Earlier this month, online retailer ThinkGeek released their newest set of nerdy family car decals. These stickers, often found on suburban SUVs and minivans, depict family members as cartoons. ThinkGeek’s sets include zombie families, superhero families, characters from the Star Wars franchise, and now original Star Trek characters and aliens, too. Fan excitement over this new product quickly turned sour when customers noticed that the decal representing Lieutenant Uhura had the same head color as Spock, Kirk, Scotty and the rest, despite the fact that the character is Black. This same set of decals includes a number of alien races, including a blue-skinned Andorian and a green Orion slave girl. There’s even a brown Tribble in the mix. Why, customers asked, do the aliens have the right skin color but not Uhura (or Lt. Sulu)? And how did ThinkGeek make such a colossal and obvious mistake at a time when controversies over whitewashing are particularly prominent in geek culture?
The problem is rooted in the kind of cluelessness without malevolence that underlies the majority of microaggressions people of color deal with every day. In a conversation with ThinkGeek spokesperson Steve Zimmerman, he assured me that the offense and misrepresentation were not intentional. “That’s just not how we roll.” The designers and CBS reps were more focused on how to make the Starfleet uniforms stand out.
“Originally we had no colors at all in much the style of our other family car decals. The color was added to the uniforms…[and] many drafts later either Star Trek or CBS asked for colorization of some of the non-human races to show their uniqueness.”
So far this makes sense. With the exception of the zombie decals with blood red highlights, ThinkGeek’s sets are black and white. However, they also all depict white people. The decal designers applied this same template to the Star Trek set, thinking only of skin color when it came to the aliens.
“…no human is the shade depicted, be they Caucasian, Asian, or African-American.” Zimmerman wrote in a follow-up email. “We opted to not see the humans as their colors and focused on the defining aspects of Star Trek.”
Now we come to the crux of it. The idea that the default human is White is pervasive in mainstream American culture. Despite the claim made in ThinkGeek’s official public statement that “the original design is intended to focus on the unique and distinct TOS uniforms and not the differences found in the human characters,” the designers made each of the Enterprise crew distinct in some way beyond their uniforms—different hair, different props, pointy ears. That consideration just didn’t extend to skin color.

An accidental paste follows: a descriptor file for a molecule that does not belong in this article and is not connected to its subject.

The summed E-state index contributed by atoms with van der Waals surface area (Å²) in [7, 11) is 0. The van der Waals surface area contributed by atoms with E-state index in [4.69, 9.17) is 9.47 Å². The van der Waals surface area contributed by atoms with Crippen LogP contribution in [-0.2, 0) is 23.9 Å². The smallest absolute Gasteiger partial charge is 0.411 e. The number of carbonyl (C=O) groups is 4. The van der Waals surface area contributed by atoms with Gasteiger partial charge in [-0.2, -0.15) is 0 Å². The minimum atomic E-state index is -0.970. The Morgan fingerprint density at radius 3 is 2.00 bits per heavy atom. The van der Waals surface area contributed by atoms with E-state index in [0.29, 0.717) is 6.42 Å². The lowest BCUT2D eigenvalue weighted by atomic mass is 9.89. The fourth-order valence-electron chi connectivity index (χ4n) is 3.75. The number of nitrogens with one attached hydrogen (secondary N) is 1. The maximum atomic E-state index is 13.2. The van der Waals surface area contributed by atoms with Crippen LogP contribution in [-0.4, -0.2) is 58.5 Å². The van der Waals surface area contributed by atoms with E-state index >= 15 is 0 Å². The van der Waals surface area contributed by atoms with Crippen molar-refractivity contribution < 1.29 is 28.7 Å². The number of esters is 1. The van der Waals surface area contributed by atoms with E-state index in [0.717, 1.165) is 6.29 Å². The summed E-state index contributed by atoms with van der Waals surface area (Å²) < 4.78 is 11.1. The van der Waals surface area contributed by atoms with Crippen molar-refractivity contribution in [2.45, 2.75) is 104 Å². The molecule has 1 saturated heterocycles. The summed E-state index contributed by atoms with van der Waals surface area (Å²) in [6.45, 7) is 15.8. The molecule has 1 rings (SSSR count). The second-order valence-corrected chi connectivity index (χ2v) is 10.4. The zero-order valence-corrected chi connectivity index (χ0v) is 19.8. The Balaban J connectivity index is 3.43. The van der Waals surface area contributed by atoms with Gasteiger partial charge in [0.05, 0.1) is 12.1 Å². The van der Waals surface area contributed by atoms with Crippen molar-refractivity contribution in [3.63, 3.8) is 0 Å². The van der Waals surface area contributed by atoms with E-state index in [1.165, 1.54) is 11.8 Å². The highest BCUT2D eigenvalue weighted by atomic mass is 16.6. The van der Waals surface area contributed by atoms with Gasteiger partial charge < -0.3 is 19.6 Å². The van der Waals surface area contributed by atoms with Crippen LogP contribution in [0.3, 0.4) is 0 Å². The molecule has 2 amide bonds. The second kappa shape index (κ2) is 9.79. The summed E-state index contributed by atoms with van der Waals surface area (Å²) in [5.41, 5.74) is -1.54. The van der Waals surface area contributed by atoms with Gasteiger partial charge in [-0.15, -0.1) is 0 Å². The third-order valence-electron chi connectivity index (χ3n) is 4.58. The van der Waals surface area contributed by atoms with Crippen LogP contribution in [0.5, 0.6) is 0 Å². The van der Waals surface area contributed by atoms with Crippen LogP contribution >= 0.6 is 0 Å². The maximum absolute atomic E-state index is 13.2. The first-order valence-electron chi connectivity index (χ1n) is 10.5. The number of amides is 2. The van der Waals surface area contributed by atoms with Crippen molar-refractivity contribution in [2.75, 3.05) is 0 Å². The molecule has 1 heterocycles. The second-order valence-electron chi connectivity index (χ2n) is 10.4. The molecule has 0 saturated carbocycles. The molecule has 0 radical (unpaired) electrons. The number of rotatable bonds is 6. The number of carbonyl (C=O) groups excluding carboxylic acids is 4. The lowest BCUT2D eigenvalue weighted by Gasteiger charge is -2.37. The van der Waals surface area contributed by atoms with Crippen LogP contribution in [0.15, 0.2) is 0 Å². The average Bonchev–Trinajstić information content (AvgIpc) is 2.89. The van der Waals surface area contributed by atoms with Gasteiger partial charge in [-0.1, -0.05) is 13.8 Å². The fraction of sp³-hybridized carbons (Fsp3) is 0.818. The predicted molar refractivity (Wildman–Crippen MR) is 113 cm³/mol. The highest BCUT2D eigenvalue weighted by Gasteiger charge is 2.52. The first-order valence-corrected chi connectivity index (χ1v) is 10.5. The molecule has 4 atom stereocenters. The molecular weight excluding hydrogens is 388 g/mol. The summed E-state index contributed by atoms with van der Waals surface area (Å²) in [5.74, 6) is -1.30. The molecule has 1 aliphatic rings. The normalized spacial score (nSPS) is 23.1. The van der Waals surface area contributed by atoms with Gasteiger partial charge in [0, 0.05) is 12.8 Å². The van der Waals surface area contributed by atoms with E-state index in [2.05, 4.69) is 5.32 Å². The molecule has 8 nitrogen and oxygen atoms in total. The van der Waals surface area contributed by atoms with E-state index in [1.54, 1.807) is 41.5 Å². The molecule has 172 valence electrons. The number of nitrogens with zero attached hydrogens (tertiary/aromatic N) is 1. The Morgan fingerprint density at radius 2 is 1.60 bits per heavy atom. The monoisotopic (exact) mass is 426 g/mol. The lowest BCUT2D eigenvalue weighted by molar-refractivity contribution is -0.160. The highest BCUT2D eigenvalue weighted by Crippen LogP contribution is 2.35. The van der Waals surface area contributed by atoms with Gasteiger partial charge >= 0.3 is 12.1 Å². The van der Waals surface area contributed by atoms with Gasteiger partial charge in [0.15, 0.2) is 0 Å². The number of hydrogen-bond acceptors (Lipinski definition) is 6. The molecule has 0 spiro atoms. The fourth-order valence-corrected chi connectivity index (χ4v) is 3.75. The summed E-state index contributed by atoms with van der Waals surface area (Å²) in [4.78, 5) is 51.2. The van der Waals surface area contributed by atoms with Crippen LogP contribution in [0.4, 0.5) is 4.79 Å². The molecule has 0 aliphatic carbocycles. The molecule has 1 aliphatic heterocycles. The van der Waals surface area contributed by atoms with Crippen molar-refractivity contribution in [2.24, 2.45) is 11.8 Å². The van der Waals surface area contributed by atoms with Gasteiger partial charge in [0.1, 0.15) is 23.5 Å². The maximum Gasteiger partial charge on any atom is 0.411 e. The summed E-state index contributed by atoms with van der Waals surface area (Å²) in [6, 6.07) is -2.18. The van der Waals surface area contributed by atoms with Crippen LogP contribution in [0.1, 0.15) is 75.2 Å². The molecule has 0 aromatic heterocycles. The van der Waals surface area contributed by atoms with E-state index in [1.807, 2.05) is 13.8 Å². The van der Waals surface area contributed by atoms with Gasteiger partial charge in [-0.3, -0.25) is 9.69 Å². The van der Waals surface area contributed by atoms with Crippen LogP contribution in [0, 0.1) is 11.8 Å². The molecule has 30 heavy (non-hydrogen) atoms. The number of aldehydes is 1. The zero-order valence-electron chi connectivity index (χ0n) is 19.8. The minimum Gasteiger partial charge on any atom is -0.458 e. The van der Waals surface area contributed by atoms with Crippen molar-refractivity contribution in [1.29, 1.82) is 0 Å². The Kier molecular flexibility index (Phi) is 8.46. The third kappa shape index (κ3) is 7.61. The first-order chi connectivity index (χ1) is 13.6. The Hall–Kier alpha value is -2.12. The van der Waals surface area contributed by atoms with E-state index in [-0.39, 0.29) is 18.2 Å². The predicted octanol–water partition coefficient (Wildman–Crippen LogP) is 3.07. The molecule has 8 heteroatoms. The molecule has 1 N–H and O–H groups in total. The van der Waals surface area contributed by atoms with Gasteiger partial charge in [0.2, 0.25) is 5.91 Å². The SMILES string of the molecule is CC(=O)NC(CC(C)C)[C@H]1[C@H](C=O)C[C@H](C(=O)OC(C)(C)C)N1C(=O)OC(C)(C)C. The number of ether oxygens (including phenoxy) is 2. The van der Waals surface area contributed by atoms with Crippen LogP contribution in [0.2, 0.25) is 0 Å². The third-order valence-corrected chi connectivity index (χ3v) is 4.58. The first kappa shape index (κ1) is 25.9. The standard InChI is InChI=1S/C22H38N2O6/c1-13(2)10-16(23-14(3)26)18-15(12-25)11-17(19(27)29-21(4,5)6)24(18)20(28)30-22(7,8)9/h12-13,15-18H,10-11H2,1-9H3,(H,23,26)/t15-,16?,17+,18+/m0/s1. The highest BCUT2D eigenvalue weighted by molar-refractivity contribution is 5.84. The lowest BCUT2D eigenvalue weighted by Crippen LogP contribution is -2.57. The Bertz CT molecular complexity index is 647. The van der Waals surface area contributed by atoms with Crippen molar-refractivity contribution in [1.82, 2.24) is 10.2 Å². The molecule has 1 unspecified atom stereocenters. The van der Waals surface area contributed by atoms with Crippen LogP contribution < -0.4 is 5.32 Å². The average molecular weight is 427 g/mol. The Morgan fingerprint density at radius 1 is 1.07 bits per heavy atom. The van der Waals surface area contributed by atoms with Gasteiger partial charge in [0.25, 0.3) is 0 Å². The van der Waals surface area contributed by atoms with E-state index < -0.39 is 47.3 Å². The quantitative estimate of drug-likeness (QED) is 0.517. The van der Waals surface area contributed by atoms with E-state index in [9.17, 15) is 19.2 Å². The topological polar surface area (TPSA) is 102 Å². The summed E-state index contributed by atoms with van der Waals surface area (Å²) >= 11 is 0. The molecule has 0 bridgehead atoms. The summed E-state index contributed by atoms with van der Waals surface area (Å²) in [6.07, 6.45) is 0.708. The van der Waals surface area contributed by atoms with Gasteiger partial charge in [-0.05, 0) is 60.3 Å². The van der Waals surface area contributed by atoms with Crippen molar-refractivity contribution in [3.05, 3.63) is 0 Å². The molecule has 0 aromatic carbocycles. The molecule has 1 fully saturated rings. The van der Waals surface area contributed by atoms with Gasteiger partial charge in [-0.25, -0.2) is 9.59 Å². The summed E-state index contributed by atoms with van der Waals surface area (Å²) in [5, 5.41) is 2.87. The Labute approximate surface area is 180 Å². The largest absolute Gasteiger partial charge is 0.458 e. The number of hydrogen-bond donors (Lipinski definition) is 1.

That it happened matters a great deal. Star Trek’s Lieutenant Uhura was a groundbreaking character on a groundbreaking television show. She served as an inspiration and a role model for generations Black people, from little girls who grew up to be actresses (Whoopi Goldberg said Uhura was the first Black woman she saw on TV who wasn’t a maid or a housekeeper) to little girls who grew up to be astronauts (Mae Jemison, the first American Black woman to go to space, started down that path because of Uhura) and many more of us in-between. That she is Black is important. Having her racial identity erased, even in a medium so minor as stickers for your SUV’s back window, is still a huge problem.
The Star Trek decal set is currently listed as out of stock. ThinkGeek doesn’t plan to order more until there’s a decision about the redesign sometime in the next few days or weeks. “We want to make sure this is done right and respectfully, so we don’t want to rush,” Steve Zimmerman assured me. The parties involved are “absolutely looking into changing” the character designs for Uhura and Sulu. Whether Uhura will end up with a brown skin color, or a black face outlined in white (common to other decal designs), or another solution may not be known until after the holidays are over.
Whatever choice they make, the underlying problem of 'White=standard, normal, default' still needs addressing. Perhaps this experience will help the designers and decision-makers at ThinkGeek re-think their unexamined assumptions. They’ll have to, because geek culture is not distinct from or untouched by the mainstream, and issues like this will arise again.